Isolation Discs Podcast – The Wurzels TID019 - Thekla Bristol
Blog The Wurzels band sitting in a field.

Isolation Discs Podcast – The Wurzels TID019

Ooh arr! It’s time for the final Thekla Isolation Discs Podcast episode of the year and what a great guest we have to finish on! It’s the accordion-wielding, cider-drinking, West Country legend that is Tommy Banner from the Wurzels! Originally from Scotland, Tommy moved to a caravan in Somerset in the 60s to become a full time member. Now 81, he’s spent a lot of 2020 stuck at home and not where he would like to be – on stage! He shares his fantastic isolation selections and tells Chris about his youth, discovering rock & roll, moving to Somerset, his rowdy caravan party days, getting a UK number 1, travelling around central London in a tractor and also overcoming cancer. Tommy Banner – the Thekla Isolation Discs Podcast salutes you and your fellow Wurzels. And to all our listeners – a very merry Christmas and a happy new year. Here’s to more live shows on the boat in 2021!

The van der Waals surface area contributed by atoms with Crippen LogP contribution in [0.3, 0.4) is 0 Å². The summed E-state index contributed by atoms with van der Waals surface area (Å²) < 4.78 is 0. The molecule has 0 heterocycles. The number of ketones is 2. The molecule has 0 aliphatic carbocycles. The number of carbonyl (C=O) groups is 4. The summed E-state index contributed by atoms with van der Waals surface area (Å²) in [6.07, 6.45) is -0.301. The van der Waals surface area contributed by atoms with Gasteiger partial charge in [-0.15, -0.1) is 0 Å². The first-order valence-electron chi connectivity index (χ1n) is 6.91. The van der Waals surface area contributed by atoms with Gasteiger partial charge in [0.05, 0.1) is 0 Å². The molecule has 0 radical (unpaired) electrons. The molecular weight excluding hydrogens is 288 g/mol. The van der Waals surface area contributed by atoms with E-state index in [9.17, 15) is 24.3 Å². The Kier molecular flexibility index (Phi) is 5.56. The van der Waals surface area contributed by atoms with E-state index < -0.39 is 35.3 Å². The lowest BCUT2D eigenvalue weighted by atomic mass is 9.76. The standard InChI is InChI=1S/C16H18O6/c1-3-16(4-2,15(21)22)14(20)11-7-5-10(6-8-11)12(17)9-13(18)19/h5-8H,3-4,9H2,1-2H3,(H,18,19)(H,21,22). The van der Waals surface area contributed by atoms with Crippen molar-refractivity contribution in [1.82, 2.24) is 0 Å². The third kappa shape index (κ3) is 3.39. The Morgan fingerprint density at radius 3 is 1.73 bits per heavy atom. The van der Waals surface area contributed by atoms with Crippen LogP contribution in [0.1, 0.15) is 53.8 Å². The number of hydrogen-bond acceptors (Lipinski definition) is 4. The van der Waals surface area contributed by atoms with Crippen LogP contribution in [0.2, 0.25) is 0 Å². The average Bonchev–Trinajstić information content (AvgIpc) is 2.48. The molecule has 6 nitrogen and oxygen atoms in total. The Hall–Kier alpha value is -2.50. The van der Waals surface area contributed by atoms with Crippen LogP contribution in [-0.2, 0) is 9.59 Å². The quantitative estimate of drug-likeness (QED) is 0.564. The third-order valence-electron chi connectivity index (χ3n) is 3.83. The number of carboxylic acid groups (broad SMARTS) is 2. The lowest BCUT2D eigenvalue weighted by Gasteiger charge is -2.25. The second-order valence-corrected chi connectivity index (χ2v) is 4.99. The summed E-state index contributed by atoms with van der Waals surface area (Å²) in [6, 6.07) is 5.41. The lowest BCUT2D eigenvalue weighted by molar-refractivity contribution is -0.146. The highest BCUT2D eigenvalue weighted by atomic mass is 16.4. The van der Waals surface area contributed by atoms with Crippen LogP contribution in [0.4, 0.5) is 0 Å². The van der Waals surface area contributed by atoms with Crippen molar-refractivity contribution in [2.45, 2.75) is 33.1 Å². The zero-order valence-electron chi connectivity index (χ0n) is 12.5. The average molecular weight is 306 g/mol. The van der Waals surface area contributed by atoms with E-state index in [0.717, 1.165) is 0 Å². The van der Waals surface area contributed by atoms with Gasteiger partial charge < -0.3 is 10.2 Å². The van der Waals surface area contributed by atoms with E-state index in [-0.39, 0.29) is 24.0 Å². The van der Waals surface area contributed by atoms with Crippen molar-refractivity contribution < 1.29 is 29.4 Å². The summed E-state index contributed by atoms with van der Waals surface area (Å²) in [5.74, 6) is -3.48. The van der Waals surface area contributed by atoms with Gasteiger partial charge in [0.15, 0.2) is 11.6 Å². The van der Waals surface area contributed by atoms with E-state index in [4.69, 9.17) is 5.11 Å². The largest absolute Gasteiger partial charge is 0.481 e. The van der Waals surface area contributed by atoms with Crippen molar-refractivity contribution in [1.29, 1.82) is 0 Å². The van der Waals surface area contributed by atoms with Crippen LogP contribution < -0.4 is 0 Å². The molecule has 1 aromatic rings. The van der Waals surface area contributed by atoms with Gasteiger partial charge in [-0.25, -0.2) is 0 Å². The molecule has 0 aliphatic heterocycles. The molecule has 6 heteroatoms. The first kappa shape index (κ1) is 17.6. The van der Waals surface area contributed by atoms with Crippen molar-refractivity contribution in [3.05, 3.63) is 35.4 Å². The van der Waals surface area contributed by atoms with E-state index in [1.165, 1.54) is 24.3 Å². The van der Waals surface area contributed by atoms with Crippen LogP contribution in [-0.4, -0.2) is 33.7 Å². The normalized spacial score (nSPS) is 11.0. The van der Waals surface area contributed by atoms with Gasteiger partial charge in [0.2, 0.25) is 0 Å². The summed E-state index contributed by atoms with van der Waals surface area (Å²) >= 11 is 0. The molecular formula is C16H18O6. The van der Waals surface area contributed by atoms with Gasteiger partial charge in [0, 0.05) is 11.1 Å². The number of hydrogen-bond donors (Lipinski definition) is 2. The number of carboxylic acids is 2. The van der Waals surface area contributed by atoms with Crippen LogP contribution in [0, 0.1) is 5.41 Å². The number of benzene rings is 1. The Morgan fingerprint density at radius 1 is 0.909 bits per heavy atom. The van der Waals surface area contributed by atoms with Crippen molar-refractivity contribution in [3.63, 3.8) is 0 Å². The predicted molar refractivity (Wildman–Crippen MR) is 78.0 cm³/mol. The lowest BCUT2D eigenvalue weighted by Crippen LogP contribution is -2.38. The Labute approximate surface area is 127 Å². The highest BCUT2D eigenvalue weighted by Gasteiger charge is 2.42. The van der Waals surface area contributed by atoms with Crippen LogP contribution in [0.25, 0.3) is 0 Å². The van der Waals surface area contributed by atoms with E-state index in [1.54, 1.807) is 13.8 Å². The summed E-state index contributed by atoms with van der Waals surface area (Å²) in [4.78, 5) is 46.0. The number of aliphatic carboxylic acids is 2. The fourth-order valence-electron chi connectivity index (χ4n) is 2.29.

Now available on more of your favourite channels.

New Episodes uploaded every Wednesday.

Follow us on:
Spotify 👉
Mixcloud 👉
Apple Podcasts 👉
Google Podcasts 👉


Read more…

Formed in 1966 by singer/songwriter Adge Cutler, British country-folk/novelty outfit the Wurzels wrote, performed, and recorded rustic and occasionally comedic tunes (and reworkings of whatever songs were popular at the time) teeming with the industrial and rural images of their West Country farming communities, specifically the drinking of cider. Originally conceived as a backing band for Cutler before his death in 1974, the band hit it big in 1976 with “Combine Harvester,” a parody of ‘s “Brand New Key.” The song sat atop the U.K. pop charts for two weeks, resulting in a string of similarly successful outings like “I Am a Cider Drinker” and “Farmer Bill’s Cowman.” The group fell beneath the pop culture radio in the 1980s, but never stopped recording and performing. New manager Sil Willcox () brought with him a brief resurgence in the mid-’90s with the Wurzels’ collection of British rock covers, Never Mind the Bullocks. The veteran group appeared on a split single with enigmatic Brit-pop revivalists in 2005, and remain quite popular in their West Country homeland. ~ James Christopher Monger, Rovi






arrow_down-beigearrow_down arrow_leftarrow_right calendarAsset 1clockclosecomment-bubbled-remove-glyph-642 down_arrow email heartmenuphonesearchsharesocial_facebooksocial_googleplussocial_instagramsocial_lastfmsocial_linkedin_altsocial_linkedinsocial_pinterestsocial_spotifylogo-twitter-glyph-32social_whatsapp social_youtubestar startickticket